Recently I visited a girlfriend who lives on Lake Murray, SC. While there, we decided to take the jet skis across the lake to a restaurant for lunch. It’s been twenty years since I’ve been on a jet ski. Somewhere between zooming across a lake at 23 years old with my 140 lb. St. Bernard riding in front of me and turning 47, I got too old for jet skis. In my defense, the water was pretty choppy and once we switched bikes and I took the heavier one (and had a martini at lunch), I was better. However, the conclusion is this…
I’m more a martini boat than a cigarette boat kind of girl. I prefer the back of a big, heavy Harley to a crotch-rocket, and if I’m going to be on a jet ski, then I need nice calm waters and a cocktail.
I assumed when it came to paddle boards, I’d feel similarly, preferring the stability of a standard to that of a blow-up. I also assumed a 12 year old dog with a bum knee would feel the same. As it turns out, it wasn’t that cut and dry, and I had way more opinions about the situation than Henri did. If you follow this blog that probably doesn’t surprise you.
To discover our personal preference and try to figure out what board was best for pooch paddlers, we went out with Rachel from Float Eureka. Located near downtown at the newly remodeled Wanderoo Lodge, this new outfitter has everything you need, including a shuttle to get you to, from, and onto the water. They even rent coolers and sell sunscreen, sunglasses, and floating koozies.
*Note: When paddling in Arkansas, you are required by law to have a floating koozie. Our rivers, lakes, and oceans have enough problems without you losing your koozie and can of whatever in our waterways. GET ONE!
Float Eureka offers several excursion options, but Lake Leatherwood is about 15 minutes from the Wanderoo. It’s the perfect place to test out your paddle skills if you’re a newbie, test boards without worrying about motor boat traffic, or just enjoy a chill afternoon with your pooch.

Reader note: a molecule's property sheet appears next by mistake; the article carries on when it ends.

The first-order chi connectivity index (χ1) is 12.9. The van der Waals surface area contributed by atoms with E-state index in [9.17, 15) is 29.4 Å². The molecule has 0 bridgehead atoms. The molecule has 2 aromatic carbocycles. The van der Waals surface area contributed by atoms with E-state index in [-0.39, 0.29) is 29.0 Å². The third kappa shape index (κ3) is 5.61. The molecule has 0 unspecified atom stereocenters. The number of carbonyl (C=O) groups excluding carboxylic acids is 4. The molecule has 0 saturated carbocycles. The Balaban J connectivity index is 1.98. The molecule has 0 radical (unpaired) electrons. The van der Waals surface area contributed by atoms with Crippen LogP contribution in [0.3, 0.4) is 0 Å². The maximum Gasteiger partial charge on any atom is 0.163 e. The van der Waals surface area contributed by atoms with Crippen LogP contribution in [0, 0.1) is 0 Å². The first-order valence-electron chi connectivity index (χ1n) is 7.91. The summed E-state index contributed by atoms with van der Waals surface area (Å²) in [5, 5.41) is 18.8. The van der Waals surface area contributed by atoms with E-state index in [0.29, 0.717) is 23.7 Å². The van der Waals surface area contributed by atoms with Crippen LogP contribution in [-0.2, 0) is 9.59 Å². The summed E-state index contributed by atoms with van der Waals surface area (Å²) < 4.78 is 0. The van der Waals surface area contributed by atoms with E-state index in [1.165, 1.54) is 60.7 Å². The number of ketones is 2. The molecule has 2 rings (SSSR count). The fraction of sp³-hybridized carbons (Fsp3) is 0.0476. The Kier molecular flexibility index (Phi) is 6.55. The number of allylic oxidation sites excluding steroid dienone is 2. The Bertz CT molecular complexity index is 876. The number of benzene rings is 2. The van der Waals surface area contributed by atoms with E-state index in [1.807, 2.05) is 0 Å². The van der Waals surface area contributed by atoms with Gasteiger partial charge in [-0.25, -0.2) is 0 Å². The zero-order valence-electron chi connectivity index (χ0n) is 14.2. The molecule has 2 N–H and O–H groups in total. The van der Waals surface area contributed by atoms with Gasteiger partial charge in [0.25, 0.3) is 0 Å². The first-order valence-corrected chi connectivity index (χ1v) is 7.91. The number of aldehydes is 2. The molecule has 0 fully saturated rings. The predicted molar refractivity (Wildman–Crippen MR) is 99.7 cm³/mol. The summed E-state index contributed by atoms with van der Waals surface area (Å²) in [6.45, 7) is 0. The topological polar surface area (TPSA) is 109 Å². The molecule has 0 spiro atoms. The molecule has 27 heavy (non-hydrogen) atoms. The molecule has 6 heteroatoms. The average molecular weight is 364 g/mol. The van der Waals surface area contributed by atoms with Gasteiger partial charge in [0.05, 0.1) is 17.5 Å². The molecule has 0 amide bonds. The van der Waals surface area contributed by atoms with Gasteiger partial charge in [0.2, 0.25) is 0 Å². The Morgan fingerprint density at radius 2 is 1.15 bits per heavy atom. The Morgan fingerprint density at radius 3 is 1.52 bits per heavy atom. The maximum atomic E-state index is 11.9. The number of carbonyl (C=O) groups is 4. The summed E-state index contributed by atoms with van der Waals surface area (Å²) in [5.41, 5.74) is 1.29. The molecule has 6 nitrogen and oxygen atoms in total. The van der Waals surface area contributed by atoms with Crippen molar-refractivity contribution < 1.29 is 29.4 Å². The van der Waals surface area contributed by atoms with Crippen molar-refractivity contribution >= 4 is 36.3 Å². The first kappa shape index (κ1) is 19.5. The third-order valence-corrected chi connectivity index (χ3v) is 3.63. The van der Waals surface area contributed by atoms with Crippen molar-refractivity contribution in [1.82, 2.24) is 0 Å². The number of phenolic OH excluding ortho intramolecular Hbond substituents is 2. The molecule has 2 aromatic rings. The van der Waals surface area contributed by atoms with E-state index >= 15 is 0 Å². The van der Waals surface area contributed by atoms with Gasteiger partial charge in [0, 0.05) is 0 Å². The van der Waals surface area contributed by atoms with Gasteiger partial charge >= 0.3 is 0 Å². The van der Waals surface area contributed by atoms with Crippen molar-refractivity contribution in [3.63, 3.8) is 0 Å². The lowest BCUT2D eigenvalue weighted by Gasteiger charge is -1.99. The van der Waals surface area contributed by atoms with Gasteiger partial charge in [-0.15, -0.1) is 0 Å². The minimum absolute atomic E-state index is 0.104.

Unloading vs. Unpacking
The Tower Adventurer 1 iSUP is compact, lightweight and easy to assemble. That makes transport and unpacking a breeze, especially for a solo paddler. After pulling it from the storage bag and unrolling it, it took less than six minutes to inflate using a hand pump. Add the fin, and Voila! You’re ready for the water!
No help needed with a blow-up and no risk of breaking your toe if you drop your board on it.
Compare that to messing with webbing, then having to pull your SUP off the top of your vehicle by yourself or carrying 60-plus pounds to the water alone, and this first point is a no-brainer!
Since Henri hadn’t been on a paddle board in a while, I decided it would be best to start with the standard. It was bigger, heavier, and I knew it would be more stable. He loaded like a pro, situated himself in the sweet spot, and off we went.
The Jackson SUPerNatural is heavier than the blow-up by almost 40 lbs and sits lower in the water. It’s wider by three inches, which doesn’t seem like a lot unless you need the extra stability. Additionally, Henri’s added weight didn’t seem to make much of a difference in the way I handled the board, and overall, I was much more confident and comfortable on the standard SUP.
After paddling around a bit and realizing Henri was as chill as ever, we decided to switch boards and give the blow-up a go.